Top Clubhouse Tips for New Users

So Clubhouse has been all the rage and I’ve been on the app myself since December. And I’ve got to tell you, my experience with it has been absolutely amazing.

Let me first set up what Clubhouse is. 

In a recently published article, The Guardian describes the app as “Part talkback radio, part conference call, part Houseparty, Clubhouse is a social networking app based on audio-chat. Users can listen in to conversations, interviews, and discussions between interesting people on various topics – it is just like tuning in to a podcast but live and with an added layer of exclusivity.”

As of now, it’s an invite-only app available on iOS devices, however, an Android rollout has been announced for the Spring of this year.  There’s literally a room and club for every interest on a personal and business level. If you can’t find a room, you can create your own room and invite the people you’re connected to on the app. You can even apply to run your own CLUB, but that’s a whole other level. 

*Note as of 3/5/21, Clubhouse recently pushed an update now that allows you to create your own club via a self-serve option. 

This post is all about getting you started for your Clubhouse experience. If you would like more information please visit the official Clubhouse Guide

I’m probably spending way too much time on the app, but at the same time, I definitely see the value and time investment into growing your network and building relationships by using this app.

It’s definitely a wonderful way to connect with so many people, most of whom I’ve never met before. 

It gives me the ability to also find people who are very like-minded and share similar interests that I have. 

For those of you who are new to the app, I  put this quick list together of some easy-to-follow tips that will make your CH experience ROCK!

So, first of all, once you get on the app, you’re able to do a couple of things. Since the app is all about people and creating a community of relationships, it’s important that everyone knows who you are. 

You can update your picture, which I highly recommend. Use a picture with a little bit of a closer view, because this is the only way that people can see who you are since there’s no video sharing or other ways to share pictures. You can also have a lot of fun with your pictures, which I can go into at another time. But for now, just choose a picture that really says, “This is who I am.”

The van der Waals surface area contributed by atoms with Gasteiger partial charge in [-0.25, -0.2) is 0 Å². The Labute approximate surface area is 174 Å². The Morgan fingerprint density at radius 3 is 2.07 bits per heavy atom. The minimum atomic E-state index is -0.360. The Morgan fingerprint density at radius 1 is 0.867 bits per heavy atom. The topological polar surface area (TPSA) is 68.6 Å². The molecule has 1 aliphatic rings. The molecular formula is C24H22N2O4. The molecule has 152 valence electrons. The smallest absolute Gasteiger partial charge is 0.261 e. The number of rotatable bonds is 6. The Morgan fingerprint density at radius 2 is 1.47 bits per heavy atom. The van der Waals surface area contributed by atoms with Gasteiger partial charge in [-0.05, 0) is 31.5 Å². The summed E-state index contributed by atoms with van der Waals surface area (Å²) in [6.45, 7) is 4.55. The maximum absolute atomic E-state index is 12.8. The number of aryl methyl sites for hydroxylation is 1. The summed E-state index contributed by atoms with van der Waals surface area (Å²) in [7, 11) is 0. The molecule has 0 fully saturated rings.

Example of a Clubhouse Rooms

The other thing you’ll be able to do very quickly is to create your bio. And I don’t think that this is something you should just skip over. Yeah, I know. When you sign up on the app, you’re going to want to jump right into exploring Clubhouse and all that, but I do say, pause and create a bio. 

Your bio should totally scream you, your personality, who you are. A couple of things that you need to understand with your bio on Clubhouse is that it is pure SEO, which means everything inside of your bio is searchable, including emojis. Emoji’s on this platform do equal content.

Another thing to know when setting up your bios, that the first three lines are super important, as these are the first things that people will see when they click on your profile or search. So that means the instant that they click on your picture to see your profile, those first three lines are the first things that show up. To see more of your bio, they have to take the second step and click again to see more details.

Another tip about Clubhouse is to do more listening than speaking. Don’t feel the need to actually jump in and speak on something or say anything if you don’t have anything to say or ask. 

One of the things I love about Clubhouse is the amount of knowledge that is just dropped in so many of these rooms. So I spend a lot of time listening and learning more than I do actually speaking. 

That doesn’t mean you shouldn’t participate. I mean, if you have the opportunity to participate and you have something you want to say that’s meaningful or a question you want to ask, then absolutely go ahead and do it. You’re on this platform to meet and connect with people, first and foremost. 

This app is about building community and meeting other people. It’s not about being completely quiet and invisible. If you don’t have anything to say, that’s fine, but listen and learn more than actually trying to feed your ego or constantly sound like the expert in a room.